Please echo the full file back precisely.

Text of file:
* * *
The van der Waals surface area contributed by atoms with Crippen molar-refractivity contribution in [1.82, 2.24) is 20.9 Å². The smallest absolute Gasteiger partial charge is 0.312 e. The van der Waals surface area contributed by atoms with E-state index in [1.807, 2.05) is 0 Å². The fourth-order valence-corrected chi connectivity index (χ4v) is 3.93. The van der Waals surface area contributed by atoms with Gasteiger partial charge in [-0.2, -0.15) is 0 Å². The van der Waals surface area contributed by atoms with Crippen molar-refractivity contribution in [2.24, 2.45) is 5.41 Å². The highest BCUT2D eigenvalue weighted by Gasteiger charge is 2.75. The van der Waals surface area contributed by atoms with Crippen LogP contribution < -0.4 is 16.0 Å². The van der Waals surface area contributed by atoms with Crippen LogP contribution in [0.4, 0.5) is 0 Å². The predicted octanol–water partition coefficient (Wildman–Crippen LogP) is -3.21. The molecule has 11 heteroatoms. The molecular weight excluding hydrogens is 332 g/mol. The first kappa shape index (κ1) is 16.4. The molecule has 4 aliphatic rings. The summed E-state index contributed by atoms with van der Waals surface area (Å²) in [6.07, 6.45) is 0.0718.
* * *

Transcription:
The van der Waals surface area contributed by atoms with Crippen molar-refractivity contribution in [1.82, 2.24) is 20.9 Å². The smallest absolute Gasteiger partial charge is 0.312 e. The van der Waals surface area contributed by atoms with E-state index in [1.807, 2.05) is 0 Å². The fourth-order valence-corrected chi connectivity index (χ4v) is 3.93. The van der Waals surface area contributed by atoms with Gasteiger partial charge in [-0.2, -0.15) is 0 Å². The van der Waals surface area contributed by atoms with Crippen molar-refractivity contribution in [2.24, 2.45) is 5.41 Å². The highest BCUT2D eigenvalue weighted by Gasteiger charge is 2.75. The van der Waals surface area contributed by atoms with Crippen LogP contribution < -0.4 is 16.0 Å². The van der Waals surface area contributed by atoms with Crippen LogP contribution in [0.4, 0.5) is 0 Å². The predicted octanol–water partition coefficient (Wildman–Crippen LogP) is -3.21. The molecule has 11 heteroatoms. The molecular weight excluding hydrogens is 332 g/mol. The first kappa shape index (κ1) is 16.4. The molecule has 4 aliphatic rings. The summed E-state index contributed by atoms with van der Waals surface area (Å²) in [6.07, 6.45) is 0.0718.